Humboldt Park became a part of Chicago in 1869. The creation of Humboldt and several other west side parks was originally envisioned to provide a beautiful scenic escape from the congested city life. Originally marsh land, Humboldt Park became “the crown jewel” of the Park District. Housing the offices of famed landscape Architect Jens Jenson, considered by many to be the father of modern landscape architecture, Humboldt Park was at the center of the famed Boulevard system. After the Great Chicago Fire, settlement and development grew this prairie marsh into two-flats, bungalows, and small apartment buildings.
In the coming decades, large numbers of German, Scandinavians, and Italians moved in from neighborhoods to the east. Other nationalities, including Polish and Russian Jews, and Ukrainians, also began to move into Humboldt Park. By the 1930s and 40s the population grew to 80,000 residents. This was the highest number of residents living in Humboldt Park.
In the mid-1950s, Humboldt’s diverse neighborhood grew to include Puerto Ricans. On June 12, 1966 the first of two riots occurred in the community. The “66 Division Street Riots” were in response to the shooting of a young Puerto Rican man by the Chicago Police. This sparked a riot that lasted three days and led to the creation of many organizations that to this day struggle for social change in the community.
Art and Culture
With such a diverse history, Humboldt Park’s community has always been a mixture of different languages, foods, and traditions. Many world-famous Chicago artists and authors were inspired by this community, most notably, comedians, the Marx Brothers; authors L. Frank Baum (Wizard of Oz), and Saul Bellow (The Adventures of Augie March, and Humboldt’s Gift); to Gallery artist DZINE. On several streets you can see beautiful murals that tell the history of the community. Many of the murals date back to the 1970s and some are the oldest public art murals still in existence in the country.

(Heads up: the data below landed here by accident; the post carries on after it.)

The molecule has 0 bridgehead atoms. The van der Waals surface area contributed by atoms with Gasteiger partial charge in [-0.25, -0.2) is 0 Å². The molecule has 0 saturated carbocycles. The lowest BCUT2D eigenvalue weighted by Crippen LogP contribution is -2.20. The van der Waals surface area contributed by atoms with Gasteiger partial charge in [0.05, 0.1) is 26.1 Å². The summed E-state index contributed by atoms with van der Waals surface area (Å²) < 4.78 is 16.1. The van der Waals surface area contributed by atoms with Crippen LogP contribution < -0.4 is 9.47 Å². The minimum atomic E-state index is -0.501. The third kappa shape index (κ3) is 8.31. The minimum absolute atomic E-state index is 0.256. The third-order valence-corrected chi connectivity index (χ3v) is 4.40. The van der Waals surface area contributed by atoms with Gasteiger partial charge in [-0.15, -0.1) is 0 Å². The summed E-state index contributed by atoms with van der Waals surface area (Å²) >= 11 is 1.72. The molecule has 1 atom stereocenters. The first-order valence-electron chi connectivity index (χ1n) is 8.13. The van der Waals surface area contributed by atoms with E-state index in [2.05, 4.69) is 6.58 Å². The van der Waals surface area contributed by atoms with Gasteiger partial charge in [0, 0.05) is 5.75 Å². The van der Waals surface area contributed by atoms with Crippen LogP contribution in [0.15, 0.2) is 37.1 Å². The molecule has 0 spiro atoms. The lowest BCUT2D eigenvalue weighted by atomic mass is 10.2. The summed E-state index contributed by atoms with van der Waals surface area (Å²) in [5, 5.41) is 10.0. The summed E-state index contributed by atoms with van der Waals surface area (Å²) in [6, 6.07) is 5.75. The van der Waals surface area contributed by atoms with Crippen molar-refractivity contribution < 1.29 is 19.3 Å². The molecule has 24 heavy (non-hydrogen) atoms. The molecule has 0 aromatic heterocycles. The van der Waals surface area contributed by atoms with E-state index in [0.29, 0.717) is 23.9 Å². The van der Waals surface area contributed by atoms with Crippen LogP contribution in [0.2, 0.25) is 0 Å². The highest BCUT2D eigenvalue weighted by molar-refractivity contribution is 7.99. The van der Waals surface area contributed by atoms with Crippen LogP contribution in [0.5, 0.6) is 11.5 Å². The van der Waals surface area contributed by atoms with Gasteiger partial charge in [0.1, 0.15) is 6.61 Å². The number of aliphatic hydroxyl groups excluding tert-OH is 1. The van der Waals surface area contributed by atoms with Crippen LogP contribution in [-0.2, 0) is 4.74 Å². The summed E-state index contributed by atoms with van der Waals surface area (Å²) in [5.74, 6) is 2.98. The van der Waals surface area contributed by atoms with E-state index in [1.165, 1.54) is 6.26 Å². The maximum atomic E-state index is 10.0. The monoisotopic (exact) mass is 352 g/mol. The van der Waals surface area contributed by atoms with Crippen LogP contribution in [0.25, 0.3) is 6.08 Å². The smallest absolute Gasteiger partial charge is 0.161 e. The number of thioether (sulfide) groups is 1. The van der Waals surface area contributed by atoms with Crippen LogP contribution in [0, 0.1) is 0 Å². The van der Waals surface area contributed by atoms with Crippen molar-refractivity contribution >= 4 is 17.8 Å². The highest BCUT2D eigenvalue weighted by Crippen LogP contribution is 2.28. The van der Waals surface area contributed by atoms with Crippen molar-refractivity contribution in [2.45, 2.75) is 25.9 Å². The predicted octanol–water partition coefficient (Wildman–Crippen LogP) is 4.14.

Many of the murals tell the stories of struggle, survival, and equality. Since the 1990s community leaders and residents have banded together on several occasions to save many of the murals and restore them to their original glory.
If you have ever driven past Western Ave. or down Division Street, you will recognize the Paseo Boricua. Encased by two steel flags that are monuments to the Puerto Rican people, which mark the epicenter of the Puerto Rican culture in Humboldt Park and arguably the Midwest.
Humboldt Park Today
The community has seen many changes. It has had ups and downs but continues to strive as a neighborhood that is invested in stabilizing a place for its longtime residents and growing community. There are several community organizations that continue to be a voice for residents’ rights. Like the rest of Chicago, Humboldt Park continues to be a diverse area rich in history and culture.
For an official history of the Humboldt Park community, visit the Chicago History Museum’s Encyclopedia of Chicago.